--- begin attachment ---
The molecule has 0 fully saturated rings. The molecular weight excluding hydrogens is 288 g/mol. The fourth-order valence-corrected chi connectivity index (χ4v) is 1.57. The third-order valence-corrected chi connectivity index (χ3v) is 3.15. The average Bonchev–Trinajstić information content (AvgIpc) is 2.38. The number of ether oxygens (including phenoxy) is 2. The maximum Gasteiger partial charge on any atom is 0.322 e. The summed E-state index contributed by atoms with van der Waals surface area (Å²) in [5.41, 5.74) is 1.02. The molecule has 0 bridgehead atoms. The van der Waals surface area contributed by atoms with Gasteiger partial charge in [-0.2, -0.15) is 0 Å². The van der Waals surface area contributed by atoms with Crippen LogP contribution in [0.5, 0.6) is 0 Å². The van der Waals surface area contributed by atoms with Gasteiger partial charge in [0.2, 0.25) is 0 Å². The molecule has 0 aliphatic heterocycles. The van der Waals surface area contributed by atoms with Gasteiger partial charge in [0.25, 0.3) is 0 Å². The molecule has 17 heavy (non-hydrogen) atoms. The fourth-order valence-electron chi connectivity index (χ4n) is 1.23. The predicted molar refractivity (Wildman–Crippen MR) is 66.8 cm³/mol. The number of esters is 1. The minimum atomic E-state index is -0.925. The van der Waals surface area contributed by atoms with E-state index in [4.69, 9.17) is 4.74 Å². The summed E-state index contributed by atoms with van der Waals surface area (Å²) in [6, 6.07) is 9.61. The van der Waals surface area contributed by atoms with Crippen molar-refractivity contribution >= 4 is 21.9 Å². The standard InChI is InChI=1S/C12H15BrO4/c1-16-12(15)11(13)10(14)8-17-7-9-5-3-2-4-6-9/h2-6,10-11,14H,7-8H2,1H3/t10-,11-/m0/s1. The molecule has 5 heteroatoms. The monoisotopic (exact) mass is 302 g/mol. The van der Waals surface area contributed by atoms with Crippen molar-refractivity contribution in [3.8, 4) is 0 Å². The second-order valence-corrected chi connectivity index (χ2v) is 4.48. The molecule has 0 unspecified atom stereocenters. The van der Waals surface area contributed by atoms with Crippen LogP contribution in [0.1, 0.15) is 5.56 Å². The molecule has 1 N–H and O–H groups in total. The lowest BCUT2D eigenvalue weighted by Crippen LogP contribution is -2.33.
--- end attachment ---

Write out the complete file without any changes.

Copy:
The molecule has 0 fully saturated rings. The molecular weight excluding hydrogens is 288 g/mol. The fourth-order valence-corrected chi connectivity index (χ4v) is 1.57. The third-order valence-corrected chi connectivity index (χ3v) is 3.15. The average Bonchev–Trinajstić information content (AvgIpc) is 2.38. The number of ether oxygens (including phenoxy) is 2. The maximum Gasteiger partial charge on any atom is 0.322 e. The summed E-state index contributed by atoms with van der Waals surface area (Å²) in [5.41, 5.74) is 1.02. The molecule has 0 bridgehead atoms. The van der Waals surface area contributed by atoms with Gasteiger partial charge in [-0.2, -0.15) is 0 Å². The van der Waals surface area contributed by atoms with Crippen LogP contribution in [0.5, 0.6) is 0 Å². The van der Waals surface area contributed by atoms with Gasteiger partial charge in [0.2, 0.25) is 0 Å². The molecule has 0 aliphatic heterocycles. The van der Waals surface area contributed by atoms with Gasteiger partial charge in [0.25, 0.3) is 0 Å². The molecule has 17 heavy (non-hydrogen) atoms. The fourth-order valence-electron chi connectivity index (χ4n) is 1.23. The predicted molar refractivity (Wildman–Crippen MR) is 66.8 cm³/mol. The number of esters is 1. The minimum atomic E-state index is -0.925. The van der Waals surface area contributed by atoms with E-state index in [4.69, 9.17) is 4.74 Å². The summed E-state index contributed by atoms with van der Waals surface area (Å²) in [6, 6.07) is 9.61. The van der Waals surface area contributed by atoms with Crippen molar-refractivity contribution >= 4 is 21.9 Å². The standard InChI is InChI=1S/C12H15BrO4/c1-16-12(15)11(13)10(14)8-17-7-9-5-3-2-4-6-9/h2-6,10-11,14H,7-8H2,1H3/t10-,11-/m0/s1. The molecule has 5 heteroatoms. The monoisotopic (exact) mass is 302 g/mol. The van der Waals surface area contributed by atoms with Crippen molar-refractivity contribution in [3.8, 4) is 0 Å². The second-order valence-corrected chi connectivity index (χ2v) is 4.48. The molecule has 0 unspecified atom stereocenters. The van der Waals surface area contributed by atoms with Crippen LogP contribution in [0.1, 0.15) is 5.56 Å². The molecule has 1 N–H and O–H groups in total. The lowest BCUT2D eigenvalue weighted by Crippen LogP contribution is -2.33.